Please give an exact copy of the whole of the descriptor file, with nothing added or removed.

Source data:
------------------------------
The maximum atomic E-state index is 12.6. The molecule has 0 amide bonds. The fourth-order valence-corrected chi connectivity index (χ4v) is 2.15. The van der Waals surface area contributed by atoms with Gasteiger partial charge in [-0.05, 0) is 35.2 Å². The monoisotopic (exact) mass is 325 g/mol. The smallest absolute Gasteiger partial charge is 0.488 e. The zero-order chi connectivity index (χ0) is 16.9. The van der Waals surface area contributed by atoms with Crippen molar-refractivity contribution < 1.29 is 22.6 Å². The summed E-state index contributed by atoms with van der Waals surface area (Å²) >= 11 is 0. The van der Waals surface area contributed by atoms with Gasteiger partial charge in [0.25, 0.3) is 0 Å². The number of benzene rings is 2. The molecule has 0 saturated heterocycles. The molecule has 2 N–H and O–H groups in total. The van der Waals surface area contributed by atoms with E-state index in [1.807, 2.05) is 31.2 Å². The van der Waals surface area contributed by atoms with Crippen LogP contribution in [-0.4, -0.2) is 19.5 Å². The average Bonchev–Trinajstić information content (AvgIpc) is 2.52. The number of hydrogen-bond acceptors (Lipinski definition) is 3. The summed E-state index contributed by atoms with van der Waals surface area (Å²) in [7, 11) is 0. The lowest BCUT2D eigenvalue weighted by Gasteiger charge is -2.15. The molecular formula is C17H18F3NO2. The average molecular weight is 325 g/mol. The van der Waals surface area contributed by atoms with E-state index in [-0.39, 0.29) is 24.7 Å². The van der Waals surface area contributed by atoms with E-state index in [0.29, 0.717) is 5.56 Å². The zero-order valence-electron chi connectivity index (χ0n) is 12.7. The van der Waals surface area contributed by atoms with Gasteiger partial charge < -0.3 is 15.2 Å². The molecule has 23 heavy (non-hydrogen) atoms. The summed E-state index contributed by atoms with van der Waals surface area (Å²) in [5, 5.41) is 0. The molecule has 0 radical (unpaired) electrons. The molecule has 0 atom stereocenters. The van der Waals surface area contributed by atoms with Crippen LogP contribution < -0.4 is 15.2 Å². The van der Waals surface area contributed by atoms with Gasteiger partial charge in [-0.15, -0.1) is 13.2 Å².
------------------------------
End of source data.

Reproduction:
The maximum atomic E-state index is 12.6. The molecule has 0 amide bonds. The fourth-order valence-corrected chi connectivity index (χ4v) is 2.15. The van der Waals surface area contributed by atoms with Gasteiger partial charge in [-0.05, 0) is 35.2 Å². The monoisotopic (exact) mass is 325 g/mol. The smallest absolute Gasteiger partial charge is 0.488 e. The zero-order chi connectivity index (χ0) is 16.9. The van der Waals surface area contributed by atoms with Crippen molar-refractivity contribution < 1.29 is 22.6 Å². The summed E-state index contributed by atoms with van der Waals surface area (Å²) >= 11 is 0. The van der Waals surface area contributed by atoms with Gasteiger partial charge in [0.25, 0.3) is 0 Å². The number of benzene rings is 2. The molecule has 0 saturated heterocycles. The molecule has 2 N–H and O–H groups in total. The van der Waals surface area contributed by atoms with E-state index in [1.807, 2.05) is 31.2 Å². The van der Waals surface area contributed by atoms with Crippen LogP contribution in [-0.4, -0.2) is 19.5 Å². The average Bonchev–Trinajstić information content (AvgIpc) is 2.52. The number of hydrogen-bond acceptors (Lipinski definition) is 3. The summed E-state index contributed by atoms with van der Waals surface area (Å²) in [7, 11) is 0. The lowest BCUT2D eigenvalue weighted by Gasteiger charge is -2.15. The molecular formula is C17H18F3NO2. The average molecular weight is 325 g/mol. The van der Waals surface area contributed by atoms with E-state index in [-0.39, 0.29) is 24.7 Å². The van der Waals surface area contributed by atoms with E-state index in [0.29, 0.717) is 5.56 Å². The zero-order valence-electron chi connectivity index (χ0n) is 12.7. The van der Waals surface area contributed by atoms with Gasteiger partial charge < -0.3 is 15.2 Å². The molecule has 23 heavy (non-hydrogen) atoms. The summed E-state index contributed by atoms with van der Waals surface area (Å²) in [5, 5.41) is 0. The molecule has 0 radical (unpaired) electrons. The molecule has 0 atom stereocenters. The van der Waals surface area contributed by atoms with Crippen LogP contribution < -0.4 is 15.2 Å². The van der Waals surface area contributed by atoms with Gasteiger partial charge in [-0.15, -0.1) is 13.2 Å².